Ashenhurst), the essence of
CACM did not change that
much under my editorship. It
was still predominantly a refereed
research publication—a tradition
that was significant to the
research community who
strongly resisted any change to
widen the appeal of CACM.
The growing and broader
membership of ACM was, however, not happy. They did not see
why they should receive each
month for their dues a publication
that many could barely understand if at all. The Publications
Board (by then I had taken over as
Chair; while Bob Ashenhurst ably
took over as CACM EIC) felt that
a more strategic approach was
needed to set the future direction
for ACM’s publications.
We formed a committee, the
refuge of all desperate chairs—
the Publications Planning Committee (PPC) with representation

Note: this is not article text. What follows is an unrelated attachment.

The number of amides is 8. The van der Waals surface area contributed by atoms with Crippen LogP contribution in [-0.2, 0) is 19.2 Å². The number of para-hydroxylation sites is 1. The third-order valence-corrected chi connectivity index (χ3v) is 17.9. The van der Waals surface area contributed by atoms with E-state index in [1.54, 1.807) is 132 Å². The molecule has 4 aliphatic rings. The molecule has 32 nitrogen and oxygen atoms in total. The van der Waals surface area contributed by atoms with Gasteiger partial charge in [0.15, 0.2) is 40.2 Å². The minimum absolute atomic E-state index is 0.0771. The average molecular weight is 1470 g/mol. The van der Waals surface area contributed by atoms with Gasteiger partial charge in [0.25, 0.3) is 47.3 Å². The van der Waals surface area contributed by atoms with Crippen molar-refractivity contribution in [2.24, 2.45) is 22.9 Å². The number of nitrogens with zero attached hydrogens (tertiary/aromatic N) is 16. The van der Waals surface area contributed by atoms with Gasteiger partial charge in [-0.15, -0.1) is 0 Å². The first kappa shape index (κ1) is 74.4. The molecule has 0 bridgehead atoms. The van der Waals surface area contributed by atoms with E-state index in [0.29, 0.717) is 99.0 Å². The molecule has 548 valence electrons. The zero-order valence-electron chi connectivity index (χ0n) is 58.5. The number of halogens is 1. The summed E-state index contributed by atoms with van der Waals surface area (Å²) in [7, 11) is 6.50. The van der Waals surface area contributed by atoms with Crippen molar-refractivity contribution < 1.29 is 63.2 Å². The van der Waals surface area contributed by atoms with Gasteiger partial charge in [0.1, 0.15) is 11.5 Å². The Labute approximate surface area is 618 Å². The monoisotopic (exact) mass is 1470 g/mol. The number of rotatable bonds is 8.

from many different constituen-cies. 1 The PPC took a top-down
approach. First step: obtain broad
agreement on the strategic purposes of ACM’s publications.
Second step: fill in the details.
Covers were not the issue!
After months of tortuous
deliberation, the PPC produced
the Long-Range Conceptual
Framework for ACM Publications (quite a mouthful!), or
LRCF, as a broad policy document. Fundamental to the policy
(A) JANUARY 1971 (BEFORE);
(B) FEBRUARY 1971 (AFTER)
1I served as Chair of the committee, which included Bob Ashenhurst, Dick Canning, Ray Miller, Christine
Montgomery, Joel Moses, Tom Murray, Jean Sammet, and Evelyn Swan.